In response to concerns expressed through the local press (original article linked here) Reigate & Banstead Borough Council issued the following detailed statement.
A follow up article, which includes part of the full response below, is linked here.
If residents have any concerns please contact one of your Councillors and we can provide further information. To date we have not heard direct from individual residents on the subject.
Statement in response to press enquiries about the clearance of debris from the Earlswood Upper Lake:
The work at Earlswood Lakes is ultimately to improve the habitat for wildlife, the facilities for anglers and the visual appearance of the site for residents and visitors.
On Thursday (28 January) alone, our Countryside Rangers spent the day at the site and removed over one tonne of debris from the Upper Lake, including a bench, metal work, tyres, brick rubble and a laptop (which we will be handing over to the police) along with a huge amount of general rubbish and litter. We will be removing more debris this week, when we will have more man power to enable us to do this.
We are also taking this opportunity to net the Upper Lake of fish to ensure it remains a wildlife haven and prevent it becoming attractive to illegal anglers. It has been home to nationally rare plants and great crested newts.
Fish are possibly introduced to the lake as eggs on birds’ legs/feet but also by people wanting to stock the lake for angling purposes (which is illegal). The fish then eat the tadpoles of frogs and newts and invertebrate lava living in there, such as dragon fly lava, as well as the water weed, which oxygenates the water needed by the invertebrates. It also reduces the risk of algal bloom in the warmer months – a problem often associated with stocked lakes, like the Lower Lake.
The Council will not be selling the fish that are removed. As is usual practice, we are paying a professional contractor a fee to remove the fish on our behalf. The majority will be transferred to the Lower Lake and some may be transferred to Horley Riverside Garden Park. Of those that are not put into the Lower Lake, such as Carp, a sample will be health-checked by the contractors, as required by the Environment Agency, before they can be introduced to other waters. They will then be re-homed as arranged by the contractors and the Horley Piscatorial Society (responsible for managing the fish stocks and angling on the Lower Lake). If the contractors are able to sell some of these fish on to other angling clubs it may lower the cost of our bill, but the Council will not profit from the sale. This type of arrangement is common place.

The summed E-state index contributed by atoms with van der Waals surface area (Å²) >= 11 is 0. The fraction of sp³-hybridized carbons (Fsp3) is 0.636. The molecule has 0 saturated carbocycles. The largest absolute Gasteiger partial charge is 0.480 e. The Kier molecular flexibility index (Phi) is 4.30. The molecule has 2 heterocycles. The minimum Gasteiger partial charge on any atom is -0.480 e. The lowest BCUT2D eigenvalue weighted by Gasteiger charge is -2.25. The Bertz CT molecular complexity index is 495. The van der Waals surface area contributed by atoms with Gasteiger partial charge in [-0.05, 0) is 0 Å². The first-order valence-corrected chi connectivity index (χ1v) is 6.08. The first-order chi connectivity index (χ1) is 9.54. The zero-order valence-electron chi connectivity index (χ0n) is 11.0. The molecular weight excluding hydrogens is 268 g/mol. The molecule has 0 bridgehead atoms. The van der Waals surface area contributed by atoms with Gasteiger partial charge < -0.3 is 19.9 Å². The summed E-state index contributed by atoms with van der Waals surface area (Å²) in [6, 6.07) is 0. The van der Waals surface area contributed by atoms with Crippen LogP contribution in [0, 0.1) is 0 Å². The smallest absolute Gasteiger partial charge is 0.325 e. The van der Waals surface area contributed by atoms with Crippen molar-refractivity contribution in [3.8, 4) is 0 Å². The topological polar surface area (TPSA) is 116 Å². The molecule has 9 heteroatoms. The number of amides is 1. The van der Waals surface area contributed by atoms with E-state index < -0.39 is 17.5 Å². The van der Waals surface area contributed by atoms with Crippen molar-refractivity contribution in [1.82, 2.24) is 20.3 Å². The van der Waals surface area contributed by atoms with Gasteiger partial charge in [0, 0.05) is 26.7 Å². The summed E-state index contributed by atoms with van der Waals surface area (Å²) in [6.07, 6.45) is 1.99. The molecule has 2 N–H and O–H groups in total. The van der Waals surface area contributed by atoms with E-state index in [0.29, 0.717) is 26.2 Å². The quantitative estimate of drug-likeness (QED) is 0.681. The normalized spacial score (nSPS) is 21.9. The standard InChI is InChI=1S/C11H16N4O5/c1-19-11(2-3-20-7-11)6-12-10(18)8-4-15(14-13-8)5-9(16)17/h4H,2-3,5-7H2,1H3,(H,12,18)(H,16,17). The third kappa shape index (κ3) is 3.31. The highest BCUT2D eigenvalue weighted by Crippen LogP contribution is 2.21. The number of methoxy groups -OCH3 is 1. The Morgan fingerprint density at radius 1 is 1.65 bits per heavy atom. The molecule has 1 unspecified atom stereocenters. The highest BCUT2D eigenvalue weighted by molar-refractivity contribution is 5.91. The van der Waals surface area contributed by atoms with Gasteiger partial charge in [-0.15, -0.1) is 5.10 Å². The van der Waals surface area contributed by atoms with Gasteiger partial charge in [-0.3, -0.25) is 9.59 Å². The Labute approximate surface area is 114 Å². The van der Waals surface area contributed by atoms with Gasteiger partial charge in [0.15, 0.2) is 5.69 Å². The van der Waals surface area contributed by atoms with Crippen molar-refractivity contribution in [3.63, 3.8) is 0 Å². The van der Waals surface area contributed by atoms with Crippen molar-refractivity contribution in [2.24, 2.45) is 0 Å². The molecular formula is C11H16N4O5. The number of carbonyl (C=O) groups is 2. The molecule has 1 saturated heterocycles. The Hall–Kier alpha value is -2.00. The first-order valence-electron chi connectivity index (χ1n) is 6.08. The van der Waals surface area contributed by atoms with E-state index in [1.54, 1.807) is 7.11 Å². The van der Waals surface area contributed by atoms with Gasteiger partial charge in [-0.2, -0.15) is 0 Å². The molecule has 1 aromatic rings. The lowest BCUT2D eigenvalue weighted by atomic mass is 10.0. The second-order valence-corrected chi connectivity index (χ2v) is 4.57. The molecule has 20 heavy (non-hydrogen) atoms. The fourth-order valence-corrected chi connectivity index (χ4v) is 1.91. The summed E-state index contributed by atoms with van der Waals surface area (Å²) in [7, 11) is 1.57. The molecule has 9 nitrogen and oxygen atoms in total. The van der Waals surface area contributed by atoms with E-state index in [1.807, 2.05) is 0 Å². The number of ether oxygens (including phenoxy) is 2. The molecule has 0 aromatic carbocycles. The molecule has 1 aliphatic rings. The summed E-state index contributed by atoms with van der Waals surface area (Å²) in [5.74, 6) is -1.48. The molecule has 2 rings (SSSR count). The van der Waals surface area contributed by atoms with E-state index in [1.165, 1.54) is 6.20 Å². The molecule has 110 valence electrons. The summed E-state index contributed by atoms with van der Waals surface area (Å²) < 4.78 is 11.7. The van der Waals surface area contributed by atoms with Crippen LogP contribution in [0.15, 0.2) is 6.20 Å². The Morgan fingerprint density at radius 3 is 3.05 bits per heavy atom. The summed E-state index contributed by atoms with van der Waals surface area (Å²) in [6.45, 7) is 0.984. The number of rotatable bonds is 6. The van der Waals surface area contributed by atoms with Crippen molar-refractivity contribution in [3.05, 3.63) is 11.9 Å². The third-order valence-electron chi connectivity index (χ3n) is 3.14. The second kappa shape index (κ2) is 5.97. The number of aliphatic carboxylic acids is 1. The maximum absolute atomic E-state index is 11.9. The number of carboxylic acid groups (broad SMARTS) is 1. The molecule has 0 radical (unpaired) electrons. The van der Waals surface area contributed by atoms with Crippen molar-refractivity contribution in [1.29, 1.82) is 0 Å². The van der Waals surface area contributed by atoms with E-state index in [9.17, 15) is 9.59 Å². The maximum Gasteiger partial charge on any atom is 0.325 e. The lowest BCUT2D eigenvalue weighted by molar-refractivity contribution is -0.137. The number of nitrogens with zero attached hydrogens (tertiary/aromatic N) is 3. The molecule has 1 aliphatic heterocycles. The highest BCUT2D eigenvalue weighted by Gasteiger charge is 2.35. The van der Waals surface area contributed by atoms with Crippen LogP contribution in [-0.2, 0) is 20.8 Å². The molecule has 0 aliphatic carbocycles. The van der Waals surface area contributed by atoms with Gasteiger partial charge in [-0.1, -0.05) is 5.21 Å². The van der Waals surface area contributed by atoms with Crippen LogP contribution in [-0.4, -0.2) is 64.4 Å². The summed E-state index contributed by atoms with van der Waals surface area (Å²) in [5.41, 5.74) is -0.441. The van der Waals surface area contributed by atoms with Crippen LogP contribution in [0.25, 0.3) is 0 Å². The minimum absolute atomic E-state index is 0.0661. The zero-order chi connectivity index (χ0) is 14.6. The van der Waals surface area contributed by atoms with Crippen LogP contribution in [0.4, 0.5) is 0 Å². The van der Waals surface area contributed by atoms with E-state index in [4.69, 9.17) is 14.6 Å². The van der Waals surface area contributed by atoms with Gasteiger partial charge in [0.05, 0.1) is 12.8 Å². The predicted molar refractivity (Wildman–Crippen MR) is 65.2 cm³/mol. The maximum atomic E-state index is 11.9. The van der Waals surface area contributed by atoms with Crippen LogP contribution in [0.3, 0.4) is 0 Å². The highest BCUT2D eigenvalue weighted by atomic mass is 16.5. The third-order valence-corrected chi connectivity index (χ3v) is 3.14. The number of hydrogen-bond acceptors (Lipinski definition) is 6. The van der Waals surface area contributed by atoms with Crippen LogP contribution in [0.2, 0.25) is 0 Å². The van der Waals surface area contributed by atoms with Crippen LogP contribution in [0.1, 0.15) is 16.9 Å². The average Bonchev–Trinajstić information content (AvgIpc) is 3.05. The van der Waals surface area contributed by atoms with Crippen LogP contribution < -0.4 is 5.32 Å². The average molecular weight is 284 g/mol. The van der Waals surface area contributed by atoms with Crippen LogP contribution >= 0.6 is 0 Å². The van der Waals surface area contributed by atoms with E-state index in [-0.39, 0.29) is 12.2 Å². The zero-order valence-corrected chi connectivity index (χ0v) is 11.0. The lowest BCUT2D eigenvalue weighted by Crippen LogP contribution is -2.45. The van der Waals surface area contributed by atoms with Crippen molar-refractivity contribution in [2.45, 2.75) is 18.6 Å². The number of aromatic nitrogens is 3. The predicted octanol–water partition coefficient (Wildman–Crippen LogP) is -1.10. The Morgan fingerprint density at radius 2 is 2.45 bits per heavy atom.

The Pike netted from the Upper Lake will either be returned to predate on the lake’s remaining small fry (fish) or removed to the Lower Lake. However as Pike eat the smaller fish, and the lower lake is for angling, this option is less likely but we will be guided by the Piscatorial Society.
The mussels are Swan Mussels, a species that has no special protection (the only UK species that does is the freshwater pearl mussel not found in this area of the country). We have been advised that healthy freshwater mussels will, like their marine cousins, happily survive periods of low water levels and will burrow into the mud to avoid predation. They are prey to some bird and goose species. Some fish species will also predate on them, and it is quite possible that carp, as they are bottom feeders will feed on especially young mussels.
We understand residents’ concerns but the work is being carried out in accordance with guidelines from the Environment Agency, who is aware of what we are doing, and our management plan for the site, which was drawn up 2008 in consultation with the public and relevant agencies. Whilst the works are taking place we have been checking the site daily and when the water level is lowered again we will be checking every few hours as we did before.
We have been careful in our monitoring and take issue with statement that dozens of fish have died as a result of this work. It is also unfortunate that no one contacted the Council to express their concerns prior to your article.
The netting of the fish was due to happen last week but because the lake iced over again it was postponed and the lake allowed to refill. It is more humane for the fish to wait for the ice to thaw (otherwise they get netted with the ice). We will be lowering the water level again as guided by the contractors and Horley Piscatorial Society and the fish will be removed when the weather and conditions best allow.
To improve the oxygenation of the water in the Lower Lake and thus reduce the risk of algal bloom, last summer and autumn we introduced more aquatic planting, which is enclosed to prevent it being eaten by the fish and wildfowl, and in 2006 when we carried out significant improvements to the lake; the reed bed was reintroduced and a bales of barley straw were submerged, known for its oxygenating properties.
We are planning further aquatic planting in both lakes again later in the year.